Monday, August 26, 2013

Bill would protect reporters' phone records

According to the AP, state officials would be required to give journalists five days' notice before they issue subpoenas for telephone records under legislation that has passed the Assembly.

Democratic state Sen. Ted Lieu of Torrance drafted the bill after it was disclosed that the U.S. Department of Justice had retrieved telephone logs of Associated Press journalists.

California has a shield law requiring law enforcement to give five days' notice to news organizations before serving subpoenas on the organization or reporter. Lieu says the Justice Department probe shows that investigators can bypass that law by secretly subpoenaing telephone or Internet companies.

The measure would be unlikely to stop federal agencies, which could still seek records through federal courts. SB558 cleared the Assembly on Monday 78-0 and heads to the Senate for a final vote.

Friday, August 9, 2013

Patch to close as many as 300 sites, layoff 200-500

Patch, the hyper local chain of websites owned by AOL, will be firing 200 to 550 of its employees and shutting down hundreds of its websites, according to TechCrunch, which is owned by AOL.

AOL CEO Tim Armstrong is avoiding the word “layoffs” and calling those being shown the door “impacts.”

Armstrong said he is hoping to salvage some of Patch’s websites by finding “partners” in their communities.

Jim Romenesko said his sources say that up to 300 of Patch’s nearly 1,000 websites will close.

Today (Aug. 9) Armstrong said in a conference call with all employees that the site closings will happen over the next seven days, according to Romenesko.

Just three minutes into the call, Armstrong fired an employee, creative director Abel Lenz, who started taking pictures of the meeting, Romenesko reported.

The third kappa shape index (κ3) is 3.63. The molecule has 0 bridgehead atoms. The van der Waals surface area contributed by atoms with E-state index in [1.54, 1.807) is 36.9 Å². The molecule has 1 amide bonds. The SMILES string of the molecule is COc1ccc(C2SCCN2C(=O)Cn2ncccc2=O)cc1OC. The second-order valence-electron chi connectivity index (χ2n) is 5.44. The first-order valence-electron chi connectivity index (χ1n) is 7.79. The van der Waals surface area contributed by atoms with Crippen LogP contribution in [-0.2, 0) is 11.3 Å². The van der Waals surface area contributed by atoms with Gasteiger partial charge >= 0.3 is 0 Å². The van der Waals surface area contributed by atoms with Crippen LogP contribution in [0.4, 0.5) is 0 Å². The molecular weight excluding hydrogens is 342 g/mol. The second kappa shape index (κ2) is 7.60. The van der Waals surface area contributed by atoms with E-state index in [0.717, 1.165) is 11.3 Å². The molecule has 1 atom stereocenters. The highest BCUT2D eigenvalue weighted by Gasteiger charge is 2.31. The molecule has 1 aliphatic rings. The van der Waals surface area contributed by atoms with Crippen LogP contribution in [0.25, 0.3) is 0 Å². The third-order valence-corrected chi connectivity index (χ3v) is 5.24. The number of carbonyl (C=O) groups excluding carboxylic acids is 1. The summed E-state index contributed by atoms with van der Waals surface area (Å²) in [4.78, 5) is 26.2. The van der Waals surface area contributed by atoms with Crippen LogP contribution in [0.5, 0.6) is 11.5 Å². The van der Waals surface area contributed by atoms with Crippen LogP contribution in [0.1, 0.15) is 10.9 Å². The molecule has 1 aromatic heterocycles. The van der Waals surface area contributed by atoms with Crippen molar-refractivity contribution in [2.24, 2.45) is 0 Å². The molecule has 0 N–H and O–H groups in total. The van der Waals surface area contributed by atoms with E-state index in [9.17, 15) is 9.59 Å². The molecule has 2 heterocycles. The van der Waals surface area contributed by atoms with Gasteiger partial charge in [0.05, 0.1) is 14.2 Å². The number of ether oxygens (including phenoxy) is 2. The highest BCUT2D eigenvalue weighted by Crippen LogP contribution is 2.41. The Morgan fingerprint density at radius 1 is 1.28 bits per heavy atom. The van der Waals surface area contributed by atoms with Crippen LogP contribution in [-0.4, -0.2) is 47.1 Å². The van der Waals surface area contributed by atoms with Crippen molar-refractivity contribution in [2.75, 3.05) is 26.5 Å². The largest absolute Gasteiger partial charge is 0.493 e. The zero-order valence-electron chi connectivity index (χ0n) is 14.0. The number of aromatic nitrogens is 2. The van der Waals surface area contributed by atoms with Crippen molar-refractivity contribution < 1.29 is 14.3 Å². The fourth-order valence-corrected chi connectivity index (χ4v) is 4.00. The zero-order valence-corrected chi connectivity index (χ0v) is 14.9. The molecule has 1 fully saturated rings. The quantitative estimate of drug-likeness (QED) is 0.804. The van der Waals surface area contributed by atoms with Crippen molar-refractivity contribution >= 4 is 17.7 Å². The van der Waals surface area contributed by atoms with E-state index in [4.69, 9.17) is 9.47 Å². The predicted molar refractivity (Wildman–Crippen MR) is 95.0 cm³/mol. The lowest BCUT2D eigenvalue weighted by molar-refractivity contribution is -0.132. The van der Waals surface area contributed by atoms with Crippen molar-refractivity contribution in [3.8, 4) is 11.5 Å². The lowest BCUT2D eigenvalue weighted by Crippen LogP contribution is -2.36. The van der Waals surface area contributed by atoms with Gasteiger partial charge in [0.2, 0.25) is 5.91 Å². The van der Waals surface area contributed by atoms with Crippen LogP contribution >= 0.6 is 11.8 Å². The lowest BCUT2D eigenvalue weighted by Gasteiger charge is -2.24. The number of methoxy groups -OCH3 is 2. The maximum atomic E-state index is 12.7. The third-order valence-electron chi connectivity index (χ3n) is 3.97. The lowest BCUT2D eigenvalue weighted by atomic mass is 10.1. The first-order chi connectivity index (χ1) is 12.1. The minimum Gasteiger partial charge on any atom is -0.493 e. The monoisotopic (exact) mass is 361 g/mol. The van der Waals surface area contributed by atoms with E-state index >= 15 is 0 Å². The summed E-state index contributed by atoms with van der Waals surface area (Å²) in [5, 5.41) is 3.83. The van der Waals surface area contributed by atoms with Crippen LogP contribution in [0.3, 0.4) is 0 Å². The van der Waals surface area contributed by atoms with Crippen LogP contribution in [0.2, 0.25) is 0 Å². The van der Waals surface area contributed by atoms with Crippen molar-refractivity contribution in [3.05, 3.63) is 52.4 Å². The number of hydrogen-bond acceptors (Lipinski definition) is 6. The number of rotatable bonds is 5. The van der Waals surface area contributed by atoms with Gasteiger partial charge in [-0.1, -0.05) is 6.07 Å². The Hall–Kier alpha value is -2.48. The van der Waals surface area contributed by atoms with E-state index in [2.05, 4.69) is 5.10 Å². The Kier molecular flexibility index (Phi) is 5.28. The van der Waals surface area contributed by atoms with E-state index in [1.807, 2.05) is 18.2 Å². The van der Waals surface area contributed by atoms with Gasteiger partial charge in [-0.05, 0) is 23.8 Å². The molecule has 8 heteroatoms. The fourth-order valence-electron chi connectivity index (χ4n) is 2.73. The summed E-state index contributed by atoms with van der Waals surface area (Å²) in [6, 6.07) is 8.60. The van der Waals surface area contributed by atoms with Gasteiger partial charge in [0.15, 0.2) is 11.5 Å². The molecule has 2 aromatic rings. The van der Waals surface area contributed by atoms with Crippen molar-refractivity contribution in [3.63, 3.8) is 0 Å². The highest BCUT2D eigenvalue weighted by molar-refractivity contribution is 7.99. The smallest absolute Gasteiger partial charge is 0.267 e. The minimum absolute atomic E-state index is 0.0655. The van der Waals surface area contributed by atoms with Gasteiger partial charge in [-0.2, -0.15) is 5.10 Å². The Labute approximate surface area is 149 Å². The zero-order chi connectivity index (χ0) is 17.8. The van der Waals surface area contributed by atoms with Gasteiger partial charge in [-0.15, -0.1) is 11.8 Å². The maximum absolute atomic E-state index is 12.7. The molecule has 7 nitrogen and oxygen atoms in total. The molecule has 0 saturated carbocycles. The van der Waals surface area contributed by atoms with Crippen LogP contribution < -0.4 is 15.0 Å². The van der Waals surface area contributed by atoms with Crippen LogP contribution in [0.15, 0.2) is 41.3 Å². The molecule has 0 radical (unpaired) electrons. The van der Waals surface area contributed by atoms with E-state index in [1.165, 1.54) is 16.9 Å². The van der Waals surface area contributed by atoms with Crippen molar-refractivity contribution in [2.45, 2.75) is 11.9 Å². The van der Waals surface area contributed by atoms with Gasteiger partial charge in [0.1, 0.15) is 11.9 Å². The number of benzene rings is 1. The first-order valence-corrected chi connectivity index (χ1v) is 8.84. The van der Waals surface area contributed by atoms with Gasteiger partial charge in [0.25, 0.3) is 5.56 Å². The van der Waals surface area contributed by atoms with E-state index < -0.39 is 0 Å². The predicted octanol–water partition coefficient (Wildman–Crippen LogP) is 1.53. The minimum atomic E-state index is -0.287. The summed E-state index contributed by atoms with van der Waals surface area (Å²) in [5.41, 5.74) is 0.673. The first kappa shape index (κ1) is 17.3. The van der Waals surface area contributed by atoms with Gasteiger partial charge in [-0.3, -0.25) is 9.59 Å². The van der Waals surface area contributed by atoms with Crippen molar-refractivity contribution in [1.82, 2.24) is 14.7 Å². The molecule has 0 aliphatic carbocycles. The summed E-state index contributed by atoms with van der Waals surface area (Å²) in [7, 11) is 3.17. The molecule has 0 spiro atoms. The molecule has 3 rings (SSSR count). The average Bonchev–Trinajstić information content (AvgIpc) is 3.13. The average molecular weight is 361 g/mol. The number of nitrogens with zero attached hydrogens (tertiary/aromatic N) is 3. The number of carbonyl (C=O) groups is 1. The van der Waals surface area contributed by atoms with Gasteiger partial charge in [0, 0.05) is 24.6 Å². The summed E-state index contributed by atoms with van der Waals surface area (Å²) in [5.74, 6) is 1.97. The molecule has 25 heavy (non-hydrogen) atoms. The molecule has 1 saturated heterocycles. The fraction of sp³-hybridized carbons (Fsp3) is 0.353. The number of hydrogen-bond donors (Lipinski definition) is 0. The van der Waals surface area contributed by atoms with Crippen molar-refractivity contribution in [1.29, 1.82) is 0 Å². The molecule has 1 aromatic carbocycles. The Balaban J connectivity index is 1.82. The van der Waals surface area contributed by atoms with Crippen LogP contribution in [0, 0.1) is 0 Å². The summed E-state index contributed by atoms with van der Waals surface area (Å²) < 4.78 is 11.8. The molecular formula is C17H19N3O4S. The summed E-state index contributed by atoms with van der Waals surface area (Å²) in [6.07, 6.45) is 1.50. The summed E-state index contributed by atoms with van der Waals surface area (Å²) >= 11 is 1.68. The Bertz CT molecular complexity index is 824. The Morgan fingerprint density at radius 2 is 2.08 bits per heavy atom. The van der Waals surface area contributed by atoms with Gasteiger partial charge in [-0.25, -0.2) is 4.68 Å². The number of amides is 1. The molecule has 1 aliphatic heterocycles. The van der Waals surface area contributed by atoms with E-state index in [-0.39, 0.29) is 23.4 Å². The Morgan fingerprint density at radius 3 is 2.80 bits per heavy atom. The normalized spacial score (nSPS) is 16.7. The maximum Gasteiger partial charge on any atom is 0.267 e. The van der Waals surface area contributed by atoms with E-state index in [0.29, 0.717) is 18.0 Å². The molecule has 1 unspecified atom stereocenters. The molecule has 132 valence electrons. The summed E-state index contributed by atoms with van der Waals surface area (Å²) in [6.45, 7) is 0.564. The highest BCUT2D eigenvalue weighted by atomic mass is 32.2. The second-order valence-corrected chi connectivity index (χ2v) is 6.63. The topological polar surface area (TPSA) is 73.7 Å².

“Something at Patch has been missing and missing for some time and that’s leadership – leadership with a capital L,” Armstrong was quoted as saying.

Selling ads on the hyperlocal websites has apparently been an uphill battle. Romenesko quoted one insider as saying that managers in some markets celebrated $150 sales each day while paying the rep $200 a day to sell these deals.

Former commercial pilot gave KTVU fake names of Asiana pilots, 2 bloggers report

Two bloggers are reporting that KTVU got the phony Asian names of pilots on the Asiana Airlines jet from a former commercial pilot who previously consulted with the station and was considered a reliable source.

Blotter Matthew Keys reported this on July 25 and Rich Lieberman had the story on Aug. 6.

The sources quoted by Keys and Lieberman wouldn’t identify the former pilot who told the station that the names were Captain Sum Ting Wong, Wi Tu Lo, Ho Lee Fuk and Bang Ding Ow.

Lieberman said that KTVU Managing Editor Michelle Toy read the fake names prior to the broadcast and questioned their authenticity, but approved the list after she was told that they had been confirmed by the National Transportation Safety Board. The NTSB intern who “confirmed” the names was an intern who was later fired.

Although three KTVU employees were fired because of the gaffe, Liberman said a source at the station told him that Toy remains on the payroll because “KTVU didn't want to offend the Asian Community. They'd already did so with the fake name scandal and they were worried about a backlash." However, she is being transferred from managing editor to social media editor, Lieberman says.

The station, which has apologized for the gaffe, has refused to say how it got the fake names. It's put its employees under a gag order to stop them from talking about the situation, Lieberman says.

Wednesday, August 7, 2013

KGO-TV crew robbed in Oakland — even though they had a guard

Oakland police say a KGO-TV crew was robbed of camera equipment at gunpoint in broad daylight even while accompanied by a security guard.

According to KPIX-TV, police said that three men accosted the KGO-TV crew around 2:30 p.m. Friday (Aug. 2) in West Oakland. At least one had a gun.

Police say the suspects ordered the journalists onto ground before fleeing with camera gear. The crew wasn’t hurt.

The incident is the latest robbery targeting media in Oakland.

In November, KPIX photographer Gregg Welk was punched and robbed during a live broadcast outside a high school.

The incident prompted the station to hire security guards to accompany its crews when they cover news in Oakland.

Last year, Veteran Oakland Tribune photographer Laura Oda was robbed of her cameras twice.

In June 2012, a KTVU news crew was robbed of a computer, camera and tripod by several men who pushed their way into their van parked on Redwood Road in the Oakland hills.

In May 2012, a man stole a camera and tripod from a KNTV crew at 20th Street and San Pablo Avenue.